You are also missing a key point of my agument: that not everyone can or should drive and still other don’t want to drive everywhere. Yet we have no choice in Ohio for the most part, except for a few emaciated transit systems. Better than a million Ohioans—8.5% of Ohio households—do not own a motor vehicle. based on that percentage, Ohio should be spending about $250 million dollars a year of public transportation instead of the $5-10 mil we now see.

    Finally, my assertion is anything but silly. Read “Getting There” by Stephen Goddard and watch “Taken For A Ride” and you’ll get the picture. Road building might have started innocently enough and there was a demand for more roads, but powerful players soon emerged that managed to gin the political process for ever more roads without a thought as to the consequences.

    GM, Firestone, Chevron oil and Mack Truck joined to form National City Lines in the 1930’s to buy up streetcar operations and convert them to buses. Read about how Robert Moses hacked his way through New York City.

    The Interstate Highway System was created with a massive $25 billion in 1955 dollars straight out of the US Treasury, again without a though as to how that would distort the transportation marketplace. A favorite quote of mine is when the President of the Baltimore and Ohio Railroad told President Eisenhower: “You just killed the American passenger train,” following passage of the Interstate Highway bill. Ike’s absent-minded reply was: “We’ll see.” By 1970, the passenger train was near extinction.

    People who should have considered the ramifications of what they were doing did not or did not care.

    BTW, you come across a bit pompous. Try opening your eyes.

  • BTW, I learned that Michael Barone’s employer, The Washingon Examiner, is owned by billionaire oil man Philip Anschutz. Gee, could this possibly affect Barone’s objectivity? Imagine that.

  • Mingus:
    Once in the city, the traveler would have to find transportation (rental car, taxi, bus, etc..) increasing cost of travel and time spent travelling.
    Does this currently stop you from flying? As the 3C was designed, it brought visitors into the downtown areas of the cities served, providing far more reasonable options for travel to a final destination, be it by foot, bike, cheap taxi ride or bus. You can’t get that currently flying into CMH, where a taxi ride will cost $40 or more to reach a destination and bus service is largely non-existent.

    At what point does the train become a benefit?
    It depends on who is using it. A business traveler gains a benefit by utilizing the time in transit to review notes, prepare paperwork, relax before a meeting or presentation or work on business that would otherwise not get done on a travel day.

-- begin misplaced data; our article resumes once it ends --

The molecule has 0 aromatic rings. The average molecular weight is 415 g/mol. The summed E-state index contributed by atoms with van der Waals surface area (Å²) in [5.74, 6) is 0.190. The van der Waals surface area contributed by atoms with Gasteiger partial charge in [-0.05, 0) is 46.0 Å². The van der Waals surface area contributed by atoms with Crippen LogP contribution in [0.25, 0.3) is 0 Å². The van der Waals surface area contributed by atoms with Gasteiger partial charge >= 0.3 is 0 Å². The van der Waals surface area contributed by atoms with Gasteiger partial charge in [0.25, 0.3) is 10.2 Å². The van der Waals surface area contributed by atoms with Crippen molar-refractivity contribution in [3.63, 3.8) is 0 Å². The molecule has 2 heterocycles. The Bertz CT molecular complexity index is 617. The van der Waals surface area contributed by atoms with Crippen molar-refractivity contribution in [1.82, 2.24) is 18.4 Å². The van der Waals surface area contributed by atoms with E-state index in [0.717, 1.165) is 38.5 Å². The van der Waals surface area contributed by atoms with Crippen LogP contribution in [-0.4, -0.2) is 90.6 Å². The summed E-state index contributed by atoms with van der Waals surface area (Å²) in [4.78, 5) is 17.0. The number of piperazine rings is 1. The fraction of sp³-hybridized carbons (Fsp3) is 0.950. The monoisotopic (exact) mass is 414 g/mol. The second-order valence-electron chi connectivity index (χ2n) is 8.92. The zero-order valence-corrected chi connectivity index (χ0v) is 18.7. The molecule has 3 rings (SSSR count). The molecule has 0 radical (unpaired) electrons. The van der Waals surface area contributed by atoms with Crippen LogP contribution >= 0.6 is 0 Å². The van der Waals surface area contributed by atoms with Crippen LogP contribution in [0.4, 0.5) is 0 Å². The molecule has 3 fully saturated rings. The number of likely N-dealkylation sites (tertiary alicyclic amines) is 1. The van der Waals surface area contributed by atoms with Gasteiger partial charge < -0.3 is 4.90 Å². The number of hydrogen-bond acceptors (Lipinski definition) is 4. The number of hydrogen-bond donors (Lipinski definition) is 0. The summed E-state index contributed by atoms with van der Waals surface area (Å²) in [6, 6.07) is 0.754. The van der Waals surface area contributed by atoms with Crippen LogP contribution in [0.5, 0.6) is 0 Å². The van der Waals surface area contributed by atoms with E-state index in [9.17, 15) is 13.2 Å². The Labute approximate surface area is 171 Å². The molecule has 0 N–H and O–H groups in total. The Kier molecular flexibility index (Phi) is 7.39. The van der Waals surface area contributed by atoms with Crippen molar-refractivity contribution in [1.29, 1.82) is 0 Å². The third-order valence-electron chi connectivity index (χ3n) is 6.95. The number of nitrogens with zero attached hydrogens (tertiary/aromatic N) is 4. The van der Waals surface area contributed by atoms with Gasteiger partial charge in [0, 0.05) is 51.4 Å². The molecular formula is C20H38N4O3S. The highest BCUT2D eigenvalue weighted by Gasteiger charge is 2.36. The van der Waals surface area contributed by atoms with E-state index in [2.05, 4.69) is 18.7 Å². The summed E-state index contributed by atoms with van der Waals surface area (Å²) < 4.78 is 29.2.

A college student benefits in the same way: productivity on the way home and the additional benefit of not needing the expense of a vehicle while in school.
    Older adults stand to benefit as their physical ability to drive or drive longer distances diminishes. Having an alternative allows them to visit family and friends in other cities, while remaining largely independent.
    I want to understand why this would work because looking at it from my perspective, I can’t see how it would.
    I think if you focus on the larger picture, beyond just business travelers, there is a lot that makes sense and a lot of benefit. As to the question of ridership, does it matter? We continue to spend billions to improve roadways-expand roadways-yet all the arguments I see against rail talk about how easy it is to drive. If it’s so easy, why do we need more capacity? Easy seems to imply the current road conditions are perfectly suited to existing volume. Seems we can always justify another expenditure based on future modeling of anticipated road volume but when studies are released on the same model for rail projects they are discredited or dismissed outright.

  • @Minguswaits: Speed is only one consideration. Others include frequency, on-board amenities, cost, and other considerations. AAA says average door-to-door speed for motorists is about 55 mph. Once trans start to average that speed and higher, they become very competitive, especially if operated frequently thru the day.

    Also, from day one, the 3C trains would have connected with transit in the cities it served. An example would have been a stop at W 150th St in Cleveland, conneting with RTA trains and buses. The RTA’s Red Line would have connected you to Hopkins Int’l Airport as well. Trains would have connected with COTA’s busiest routes in Columbus as well.

  • Henry Porter

    Bill Hutchinson,